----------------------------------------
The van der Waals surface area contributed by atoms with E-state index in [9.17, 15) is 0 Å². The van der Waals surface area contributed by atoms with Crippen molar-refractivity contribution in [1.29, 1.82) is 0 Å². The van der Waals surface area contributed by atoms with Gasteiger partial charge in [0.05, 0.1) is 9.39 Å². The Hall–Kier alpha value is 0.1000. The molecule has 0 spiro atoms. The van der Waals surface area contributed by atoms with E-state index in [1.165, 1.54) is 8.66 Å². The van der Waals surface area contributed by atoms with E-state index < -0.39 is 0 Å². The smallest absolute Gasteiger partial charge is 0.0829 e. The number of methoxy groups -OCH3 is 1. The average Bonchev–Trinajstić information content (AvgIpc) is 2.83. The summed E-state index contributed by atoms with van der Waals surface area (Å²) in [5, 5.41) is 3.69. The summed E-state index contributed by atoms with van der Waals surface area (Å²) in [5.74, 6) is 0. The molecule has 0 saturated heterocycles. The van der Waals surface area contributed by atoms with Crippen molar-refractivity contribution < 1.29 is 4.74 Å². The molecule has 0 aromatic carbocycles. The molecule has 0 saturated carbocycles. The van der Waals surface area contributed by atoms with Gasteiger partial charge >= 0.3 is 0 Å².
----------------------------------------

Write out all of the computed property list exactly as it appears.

The van der Waals surface area contributed by atoms with E-state index in [9.17, 15) is 0 Å². The van der Waals surface area contributed by atoms with Crippen molar-refractivity contribution in [1.29, 1.82) is 0 Å². The van der Waals surface area contributed by atoms with Gasteiger partial charge in [0.05, 0.1) is 9.39 Å². The Hall–Kier alpha value is 0.1000. The molecule has 0 spiro atoms. The van der Waals surface area contributed by atoms with E-state index in [1.165, 1.54) is 8.66 Å². The van der Waals surface area contributed by atoms with E-state index < -0.39 is 0 Å². The smallest absolute Gasteiger partial charge is 0.0829 e. The number of methoxy groups -OCH3 is 1. The average Bonchev–Trinajstić information content (AvgIpc) is 2.83. The summed E-state index contributed by atoms with van der Waals surface area (Å²) in [5, 5.41) is 3.69. The summed E-state index contributed by atoms with van der Waals surface area (Å²) in [5.74, 6) is 0. The molecule has 0 saturated heterocycles. The van der Waals surface area contributed by atoms with Crippen molar-refractivity contribution < 1.29 is 4.74 Å². The molecule has 0 aromatic carbocycles. The molecule has 0 saturated carbocycles. The van der Waals surface area contributed by atoms with Gasteiger partial charge >= 0.3 is 0 Å².